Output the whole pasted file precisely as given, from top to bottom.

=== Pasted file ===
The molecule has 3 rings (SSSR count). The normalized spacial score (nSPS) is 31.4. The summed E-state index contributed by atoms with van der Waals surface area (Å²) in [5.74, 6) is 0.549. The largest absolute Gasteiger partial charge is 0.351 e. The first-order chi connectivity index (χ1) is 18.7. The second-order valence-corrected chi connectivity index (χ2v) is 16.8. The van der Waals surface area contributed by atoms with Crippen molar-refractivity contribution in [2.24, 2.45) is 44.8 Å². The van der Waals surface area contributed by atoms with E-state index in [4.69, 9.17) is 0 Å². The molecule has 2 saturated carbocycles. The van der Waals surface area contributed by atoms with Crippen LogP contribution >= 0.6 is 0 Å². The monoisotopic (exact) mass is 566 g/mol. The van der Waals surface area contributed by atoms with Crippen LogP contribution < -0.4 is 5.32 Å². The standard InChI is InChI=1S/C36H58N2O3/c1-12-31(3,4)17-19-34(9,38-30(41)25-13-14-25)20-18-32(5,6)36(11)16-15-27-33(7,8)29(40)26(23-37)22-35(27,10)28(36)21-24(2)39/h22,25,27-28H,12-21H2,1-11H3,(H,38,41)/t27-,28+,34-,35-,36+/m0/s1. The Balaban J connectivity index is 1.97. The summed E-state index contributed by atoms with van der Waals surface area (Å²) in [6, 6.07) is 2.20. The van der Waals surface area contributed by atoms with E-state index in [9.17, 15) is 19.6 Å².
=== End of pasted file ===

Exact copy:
The molecule has 3 rings (SSSR count). The normalized spacial score (nSPS) is 31.4. The summed E-state index contributed by atoms with van der Waals surface area (Å²) in [5.74, 6) is 0.549. The largest absolute Gasteiger partial charge is 0.351 e. The first-order chi connectivity index (χ1) is 18.7. The second-order valence-corrected chi connectivity index (χ2v) is 16.8. The van der Waals surface area contributed by atoms with Crippen molar-refractivity contribution in [2.24, 2.45) is 44.8 Å². The van der Waals surface area contributed by atoms with E-state index in [4.69, 9.17) is 0 Å². The molecule has 2 saturated carbocycles. The van der Waals surface area contributed by atoms with Crippen LogP contribution >= 0.6 is 0 Å². The monoisotopic (exact) mass is 566 g/mol. The van der Waals surface area contributed by atoms with Crippen LogP contribution < -0.4 is 5.32 Å². The standard InChI is InChI=1S/C36H58N2O3/c1-12-31(3,4)17-19-34(9,38-30(41)25-13-14-25)20-18-32(5,6)36(11)16-15-27-33(7,8)29(40)26(23-37)22-35(27,10)28(36)21-24(2)39/h22,25,27-28H,12-21H2,1-11H3,(H,38,41)/t27-,28+,34-,35-,36+/m0/s1. The Balaban J connectivity index is 1.97. The summed E-state index contributed by atoms with van der Waals surface area (Å²) in [6, 6.07) is 2.20. The van der Waals surface area contributed by atoms with E-state index in [9.17, 15) is 19.6 Å².